“Every one of us is a sinner,” he continues.  “Every one of us owes a debt for God’s forbearance.  Because God sent his only son Jesus to die for us.  What an amazing gift that is!  Jesus gave his life so that we can be redeemed from our sin.

“And it is a gift.  But when someone gives you the gift of life, don’t you feel just a little bit obligated to them?  Maybe grateful?  And wouldn’t you want to live your life in a way that expresses that gratitude?

“A wise man once said that mercy is not getting what you deserve, and grace is getting what you don’t deserve.  I look at my life today, and I am struck by the mercy and grace of God.  I am a sinner.  But I have not gotten what I deserve for my shortcomings, and I have gotten so much goodness in my life that I don’t deserve.

“We fall short, but God forgives us.  We do bad things and God forgives us.  We don’t do some of the good things we should do, and God forgives us.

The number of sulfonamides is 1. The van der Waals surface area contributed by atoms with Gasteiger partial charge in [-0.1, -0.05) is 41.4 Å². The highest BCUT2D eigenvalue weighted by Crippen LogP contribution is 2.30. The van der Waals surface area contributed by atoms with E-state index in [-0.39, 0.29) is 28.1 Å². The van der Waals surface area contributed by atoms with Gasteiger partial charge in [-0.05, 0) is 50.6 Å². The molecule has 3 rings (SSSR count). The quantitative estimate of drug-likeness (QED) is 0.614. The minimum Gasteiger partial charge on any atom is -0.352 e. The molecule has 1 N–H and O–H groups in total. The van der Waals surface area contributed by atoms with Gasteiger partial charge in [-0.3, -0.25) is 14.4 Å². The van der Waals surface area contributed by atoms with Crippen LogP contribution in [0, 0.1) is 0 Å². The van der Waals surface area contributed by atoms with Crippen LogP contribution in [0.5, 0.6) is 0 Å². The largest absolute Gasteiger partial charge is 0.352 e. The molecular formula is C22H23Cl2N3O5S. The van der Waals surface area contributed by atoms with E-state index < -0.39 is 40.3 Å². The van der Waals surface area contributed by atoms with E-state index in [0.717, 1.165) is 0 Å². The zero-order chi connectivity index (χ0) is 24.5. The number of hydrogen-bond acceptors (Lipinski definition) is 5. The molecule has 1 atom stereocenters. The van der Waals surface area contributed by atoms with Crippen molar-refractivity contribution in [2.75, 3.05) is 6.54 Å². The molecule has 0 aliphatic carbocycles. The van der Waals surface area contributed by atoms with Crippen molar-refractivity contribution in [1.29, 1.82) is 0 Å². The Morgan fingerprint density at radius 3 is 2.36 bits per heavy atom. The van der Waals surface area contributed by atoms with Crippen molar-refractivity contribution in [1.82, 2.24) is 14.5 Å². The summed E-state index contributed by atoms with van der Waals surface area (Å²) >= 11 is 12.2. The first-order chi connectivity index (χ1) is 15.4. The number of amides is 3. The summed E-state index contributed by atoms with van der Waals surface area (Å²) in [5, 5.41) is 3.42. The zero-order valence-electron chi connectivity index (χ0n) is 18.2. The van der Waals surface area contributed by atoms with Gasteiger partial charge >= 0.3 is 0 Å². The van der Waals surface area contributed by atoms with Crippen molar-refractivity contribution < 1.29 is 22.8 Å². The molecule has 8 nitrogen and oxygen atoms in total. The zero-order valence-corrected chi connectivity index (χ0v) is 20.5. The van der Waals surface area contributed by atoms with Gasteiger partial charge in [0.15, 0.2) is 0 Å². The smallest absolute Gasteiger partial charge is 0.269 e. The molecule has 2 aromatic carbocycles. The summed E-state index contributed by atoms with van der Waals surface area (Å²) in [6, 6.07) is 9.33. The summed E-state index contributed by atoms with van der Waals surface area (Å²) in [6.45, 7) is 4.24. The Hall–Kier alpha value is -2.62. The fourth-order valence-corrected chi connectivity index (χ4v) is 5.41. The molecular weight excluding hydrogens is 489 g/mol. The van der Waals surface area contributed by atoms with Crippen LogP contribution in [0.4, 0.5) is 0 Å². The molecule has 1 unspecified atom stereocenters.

“Can anyone relate to that?  If so, I want to suggest that when you leave church today, you find a way to express your gratitude to God.  Because, I don’t know about you, but my life is better today than I have any right to expect.


August 12

Forget About Guns

I’m going to make a statement that will likely get me crucified by conservatives and liberals alike. Here goes: If you argue that the solution to gun violence is more guns or less guns, you are responsible for the deaths of tens of thousands of Americans.

That’s because focusing on the symptoms of a disease doesn’t cure the disease. And America has a disease. It’s called untreated mental illness.

Ever since the national mental health system was dismantled under Ronald Reagan, our country has increasingly suffered from undiagnosed and untreated mental illness.